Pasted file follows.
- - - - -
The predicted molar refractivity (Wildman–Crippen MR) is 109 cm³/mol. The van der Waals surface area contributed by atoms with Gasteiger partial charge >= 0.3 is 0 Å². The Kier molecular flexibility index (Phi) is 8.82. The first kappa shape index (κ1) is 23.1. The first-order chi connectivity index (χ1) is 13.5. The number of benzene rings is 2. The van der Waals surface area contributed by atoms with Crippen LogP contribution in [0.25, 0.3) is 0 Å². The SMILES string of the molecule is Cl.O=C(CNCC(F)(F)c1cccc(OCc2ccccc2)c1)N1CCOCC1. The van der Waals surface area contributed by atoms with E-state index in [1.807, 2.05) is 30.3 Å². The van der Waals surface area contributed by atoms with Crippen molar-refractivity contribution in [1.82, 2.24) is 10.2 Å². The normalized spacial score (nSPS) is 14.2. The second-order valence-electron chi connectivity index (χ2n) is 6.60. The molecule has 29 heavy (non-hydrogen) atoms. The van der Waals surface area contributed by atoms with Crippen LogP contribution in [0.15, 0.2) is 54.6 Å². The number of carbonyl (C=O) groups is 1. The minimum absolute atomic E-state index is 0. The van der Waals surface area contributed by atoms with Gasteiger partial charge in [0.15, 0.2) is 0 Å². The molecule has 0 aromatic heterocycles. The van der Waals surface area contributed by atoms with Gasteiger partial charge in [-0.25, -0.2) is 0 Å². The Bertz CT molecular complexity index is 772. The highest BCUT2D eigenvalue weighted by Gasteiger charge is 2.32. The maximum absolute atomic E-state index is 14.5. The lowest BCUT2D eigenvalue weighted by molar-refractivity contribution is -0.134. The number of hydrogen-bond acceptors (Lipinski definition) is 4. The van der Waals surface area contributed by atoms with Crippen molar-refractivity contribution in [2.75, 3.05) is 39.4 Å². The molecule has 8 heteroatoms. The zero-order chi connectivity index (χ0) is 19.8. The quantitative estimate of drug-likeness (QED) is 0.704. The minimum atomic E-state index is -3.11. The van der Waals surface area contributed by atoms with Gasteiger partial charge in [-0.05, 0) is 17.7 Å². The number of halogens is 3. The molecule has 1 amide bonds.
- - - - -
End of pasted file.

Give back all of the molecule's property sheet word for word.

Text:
The predicted molar refractivity (Wildman–Crippen MR) is 109 cm³/mol. The van der Waals surface area contributed by atoms with Gasteiger partial charge >= 0.3 is 0 Å². The Kier molecular flexibility index (Phi) is 8.82. The first kappa shape index (κ1) is 23.1. The first-order chi connectivity index (χ1) is 13.5. The number of benzene rings is 2. The van der Waals surface area contributed by atoms with Crippen LogP contribution in [0.25, 0.3) is 0 Å². The SMILES string of the molecule is Cl.O=C(CNCC(F)(F)c1cccc(OCc2ccccc2)c1)N1CCOCC1. The van der Waals surface area contributed by atoms with E-state index in [1.807, 2.05) is 30.3 Å². The van der Waals surface area contributed by atoms with Crippen molar-refractivity contribution in [1.82, 2.24) is 10.2 Å². The normalized spacial score (nSPS) is 14.2. The second-order valence-electron chi connectivity index (χ2n) is 6.60. The molecule has 29 heavy (non-hydrogen) atoms. The van der Waals surface area contributed by atoms with Crippen LogP contribution in [0.15, 0.2) is 54.6 Å². The number of carbonyl (C=O) groups is 1. The minimum absolute atomic E-state index is 0. The van der Waals surface area contributed by atoms with Gasteiger partial charge in [0.15, 0.2) is 0 Å². The molecule has 0 aromatic heterocycles. The van der Waals surface area contributed by atoms with Gasteiger partial charge in [-0.25, -0.2) is 0 Å². The Bertz CT molecular complexity index is 772. The highest BCUT2D eigenvalue weighted by Gasteiger charge is 2.32. The maximum absolute atomic E-state index is 14.5. The lowest BCUT2D eigenvalue weighted by molar-refractivity contribution is -0.134. The number of hydrogen-bond acceptors (Lipinski definition) is 4. The van der Waals surface area contributed by atoms with Crippen molar-refractivity contribution in [2.75, 3.05) is 39.4 Å². The molecule has 8 heteroatoms. The zero-order chi connectivity index (χ0) is 19.8. The quantitative estimate of drug-likeness (QED) is 0.704. The minimum atomic E-state index is -3.11. The van der Waals surface area contributed by atoms with Gasteiger partial charge in [-0.05, 0) is 17.7 Å². The number of halogens is 3. The molecule has 1 amide bonds.